In 2016, Valeant settled with 225 female sales representatives who had been subjected to “unwelcome sexually-charged ‘jokes’ and commentary, name-calling, and offensive stereotypical comments about women, pregnancy, and caregiving,” expected to drink alcohol, socialize with and tolerate sexual advances from co-workers, denied promotions and paid less than their male counterparts.
That same year, BAE Systems Norfolk Ship Repair settled with female shipyard workers for horribly discriminatory practices, which in addition to relegating women to lower-level jobs and denying promotions, also created a work environment where managers and supervisors often “shared or displayed sexual photographs at work while making sexual comments,” “frequently and regularly us[ed] the words ‘bitch’ and ‘whore’ to refer to women, and discuss what they did sexually with women, including graphic descriptions of sex acts.” Victims who spoke out faced retaliation and termination.
What did these cases have in common? They were both class action lawsuits. And both resulted in compensation for the plaintiffs and significant policy changes at those companies. Medicis/Valeant agreed to pay class members $4.4 million and institute extensive new company training and protocols as well as fairer compensation and promotion processes. BAE agreed to $3 million in class relief as well as to “changes in workplace policies and procedures, including the implementation of relief addressing BAE’s hiring, promotion, training, and complaint investigation process.”
These and other cases can be found in the Center for Justice & Democracy’s newly-updated survey of recent class action settlements, First Class Relief 2017: How Class Actions Benefit Those Who Are Injured, Defrauded And Violated. The report updates CJ&D’s 2014 report, First Class Relief, and describes important class actions that corporations have settled in recent months for financial fraud and abuse, sexual harassment, discrimination, price-fixing and product injuries. In March 2017, the U.S. House of Representatives passed legislation that would make it impossible for class actions like these to proceed.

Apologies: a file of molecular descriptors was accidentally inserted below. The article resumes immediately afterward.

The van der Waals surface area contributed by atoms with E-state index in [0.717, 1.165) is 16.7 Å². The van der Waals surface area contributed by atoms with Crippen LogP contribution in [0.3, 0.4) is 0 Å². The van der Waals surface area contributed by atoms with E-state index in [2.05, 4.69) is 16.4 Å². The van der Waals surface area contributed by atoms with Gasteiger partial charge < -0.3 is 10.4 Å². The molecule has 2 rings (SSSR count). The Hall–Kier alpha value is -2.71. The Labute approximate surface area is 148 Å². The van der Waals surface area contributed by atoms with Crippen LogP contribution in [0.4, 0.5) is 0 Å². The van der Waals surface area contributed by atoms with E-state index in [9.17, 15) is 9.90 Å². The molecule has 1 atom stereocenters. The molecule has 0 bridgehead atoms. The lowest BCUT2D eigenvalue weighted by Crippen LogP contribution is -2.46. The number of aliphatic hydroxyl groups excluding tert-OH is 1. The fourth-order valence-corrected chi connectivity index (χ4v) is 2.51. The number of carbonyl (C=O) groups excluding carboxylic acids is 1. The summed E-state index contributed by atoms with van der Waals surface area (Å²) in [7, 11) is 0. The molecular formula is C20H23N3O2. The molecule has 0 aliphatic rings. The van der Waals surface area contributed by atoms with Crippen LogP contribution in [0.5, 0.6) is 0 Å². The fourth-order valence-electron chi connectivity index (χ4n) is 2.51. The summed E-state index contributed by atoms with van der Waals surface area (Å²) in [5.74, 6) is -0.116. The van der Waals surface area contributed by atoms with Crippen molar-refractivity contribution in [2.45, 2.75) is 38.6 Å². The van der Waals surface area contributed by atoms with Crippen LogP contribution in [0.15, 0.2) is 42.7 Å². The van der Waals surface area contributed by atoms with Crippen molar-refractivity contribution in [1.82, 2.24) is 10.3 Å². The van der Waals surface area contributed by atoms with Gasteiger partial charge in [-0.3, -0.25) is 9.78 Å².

Now, on Wednesday November 8, the U.S. Senate Judiciary Committee is set to hold a hearing to examine so-called “lawsuit abuse.” The focus is apparently on whether the legal rights of individuals and small businesses to file class actions and other kinds of cases should be taken away. This comes just weeks after Congress took the extraordinary step of undoing the Consumer Financial Protection Bureau’s rule that would have allowed defrauded and cheated individuals to file class actions against financial institutions that violate the law, like Wells Fargo and Equifax.
Class action lawsuits are among the most important tools for sexually harassed, cheated and harmed individuals and small businesses to hold large corporations and institutions accountable and deter future misconduct. Voters did not send politicians to Washington DC to take away their fundamental legal rights. The House may not have quite understood that. We hope the Senate does.